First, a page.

I have looked in particular at the six big houses, all in Duffcarrick and listed one after another.
1. Mercy Convent, now know as Stella Maris.
2. Lacken (or Byron Lodge).
4. Dhucarraig (Carrick-on-Suir Presentation Sisters).
6. Atlantic Lodge.
The first house, now known as Stella Maris, from 1855 to 1860 was occupied by Nelson Foley with Edward Odell as lessor.
In the 1861 - 1883 period Odells were in occupation
In the 1884 - 1893 period Col. Henry Cotton was in occupation (Catherine Fitzgerald and H. Odell's names were inserted and crossed out).
In 1894 Patrick Walsh was in occupation
In 1909 Miss Mary J. Walsh was in occupation and the house is now referred to as Ardmore House
1920 Lady Clodagh Anson; then the Sisters of Mercy
The story of Maycroft and Lacken given by Mrs Dowson is a quite adequate account of both houses.
In Lacken, there were two sisters, Mrs Sealy and Mrs Dawson. Mrs Dawson was a very good gardener; Mrs Sealy had a room furnished as a dispensary and local people often came to her for cures for minor injuries and ailments.
She had (Mrs Dawson) three sons, Lionel, Gus and Reggie. Reggie was a professional entertainer in London; he performed in St. Declans Hall in 1915. Lionel was in India. Gus was secretary to Newcastle Sanatorium. We think it was he who married a Miss Gates from Kildorrery. The Gates established the first co-operative society in Cork, in Kildorrery and the family is mentioned in Elizabeth Bowen’s books.
They stayed a lot in Rock House during the summer. Mrs Gates would not allow any meals to be cooked on Sundays; they all had to be cold. Ciss Quain remembers a Lucy Gates; and a Jim Gates who disguised his age in order to join the army for the 1914-18 war.
Lacken is now owned by Mrs Mary Byron-Casey who runs a very successful guest-house there.
Maycroft is a large semi-detached house, now the property of the Ahearne family, Cork. It was occupied and owned for the greater part of this century by the Pollock family from London. Mrs Pollock was nee Barry, a family from around Clogheen. There were three boys and two girls and they came to Ardmore each summer and while in residence, a flag flew from one of the trees.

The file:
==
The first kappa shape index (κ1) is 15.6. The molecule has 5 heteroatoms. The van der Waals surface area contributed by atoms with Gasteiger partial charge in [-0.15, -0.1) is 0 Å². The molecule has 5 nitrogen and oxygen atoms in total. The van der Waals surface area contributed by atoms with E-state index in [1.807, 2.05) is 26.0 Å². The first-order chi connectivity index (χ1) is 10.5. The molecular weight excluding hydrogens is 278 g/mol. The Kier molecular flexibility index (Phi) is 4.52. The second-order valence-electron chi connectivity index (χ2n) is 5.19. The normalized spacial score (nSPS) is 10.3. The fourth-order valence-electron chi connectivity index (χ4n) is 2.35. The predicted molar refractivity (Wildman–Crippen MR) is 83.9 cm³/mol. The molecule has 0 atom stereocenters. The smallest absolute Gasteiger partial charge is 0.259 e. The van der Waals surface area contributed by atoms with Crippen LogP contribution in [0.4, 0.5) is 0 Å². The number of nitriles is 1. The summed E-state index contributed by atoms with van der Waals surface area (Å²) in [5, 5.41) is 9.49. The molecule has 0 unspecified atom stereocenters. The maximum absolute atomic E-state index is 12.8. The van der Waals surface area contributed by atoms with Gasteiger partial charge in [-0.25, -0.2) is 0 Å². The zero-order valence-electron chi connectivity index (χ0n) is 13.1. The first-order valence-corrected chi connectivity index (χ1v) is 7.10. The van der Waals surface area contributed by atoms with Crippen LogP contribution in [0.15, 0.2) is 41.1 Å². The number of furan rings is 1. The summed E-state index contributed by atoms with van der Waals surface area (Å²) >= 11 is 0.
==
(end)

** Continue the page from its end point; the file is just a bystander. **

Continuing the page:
David had a back ailment and died at the age of twenty-five: Patrick was drowned with a friend in a boating accident in England: Dick who had hounds and a horse in the premises below Tigaluinn now owned by the Rooneys, died in India (he was in the army). Catherine and Rosemary’s husbands had colonial posts. During the war years, Mr & Mrs Pollock senior lived in Ardmore with their grand-children (children of Catherine’s), John and Susan under the charge of a young girl, Eva Roland who later married in Kinsale and became Mrs Jacob. Later on Mrs Dowson (Rosemary) and her husband home from Kenya lived in Maycroft for some years with her two grand-children, one of whom Charles went to school in Ardmore in the sixties.
They had wonderful memories of Ardmore and Mrs Dowson had some hair-raising stories of their youthful exploits; one concerned an underground passage in the graveyard into which they stumbled by mistake; one was an account of being let down by rope over the steep cliff at Faill na Sleannaire in order to explore an aperture half-way down.